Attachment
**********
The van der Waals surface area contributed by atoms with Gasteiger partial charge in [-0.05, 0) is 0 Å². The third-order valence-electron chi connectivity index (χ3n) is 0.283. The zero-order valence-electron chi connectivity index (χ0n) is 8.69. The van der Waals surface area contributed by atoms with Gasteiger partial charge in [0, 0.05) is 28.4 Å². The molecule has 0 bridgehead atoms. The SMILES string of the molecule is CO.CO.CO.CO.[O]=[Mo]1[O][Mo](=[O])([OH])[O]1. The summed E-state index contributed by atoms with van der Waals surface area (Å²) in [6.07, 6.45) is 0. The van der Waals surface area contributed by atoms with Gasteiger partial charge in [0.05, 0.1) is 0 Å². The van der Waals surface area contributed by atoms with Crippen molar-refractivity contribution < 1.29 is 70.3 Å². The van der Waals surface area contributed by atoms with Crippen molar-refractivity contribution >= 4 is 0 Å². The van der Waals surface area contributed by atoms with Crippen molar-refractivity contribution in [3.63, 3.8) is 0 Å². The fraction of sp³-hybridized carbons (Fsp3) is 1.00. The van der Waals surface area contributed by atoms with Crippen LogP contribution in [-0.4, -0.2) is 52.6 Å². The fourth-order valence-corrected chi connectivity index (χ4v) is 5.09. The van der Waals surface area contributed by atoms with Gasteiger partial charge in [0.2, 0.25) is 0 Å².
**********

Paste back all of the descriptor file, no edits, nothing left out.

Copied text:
The van der Waals surface area contributed by atoms with Gasteiger partial charge in [-0.05, 0) is 0 Å². The third-order valence-electron chi connectivity index (χ3n) is 0.283. The zero-order valence-electron chi connectivity index (χ0n) is 8.69. The van der Waals surface area contributed by atoms with Gasteiger partial charge in [0, 0.05) is 28.4 Å². The molecule has 0 bridgehead atoms. The SMILES string of the molecule is CO.CO.CO.CO.[O]=[Mo]1[O][Mo](=[O])([OH])[O]1. The summed E-state index contributed by atoms with van der Waals surface area (Å²) in [6.07, 6.45) is 0. The van der Waals surface area contributed by atoms with Gasteiger partial charge in [0.05, 0.1) is 0 Å². The van der Waals surface area contributed by atoms with Crippen molar-refractivity contribution < 1.29 is 70.3 Å². The van der Waals surface area contributed by atoms with Crippen molar-refractivity contribution >= 4 is 0 Å². The van der Waals surface area contributed by atoms with Crippen molar-refractivity contribution in [3.63, 3.8) is 0 Å². The fraction of sp³-hybridized carbons (Fsp3) is 1.00. The van der Waals surface area contributed by atoms with Crippen LogP contribution in [-0.4, -0.2) is 52.6 Å². The fourth-order valence-corrected chi connectivity index (χ4v) is 5.09. The van der Waals surface area contributed by atoms with Gasteiger partial charge in [0.2, 0.25) is 0 Å².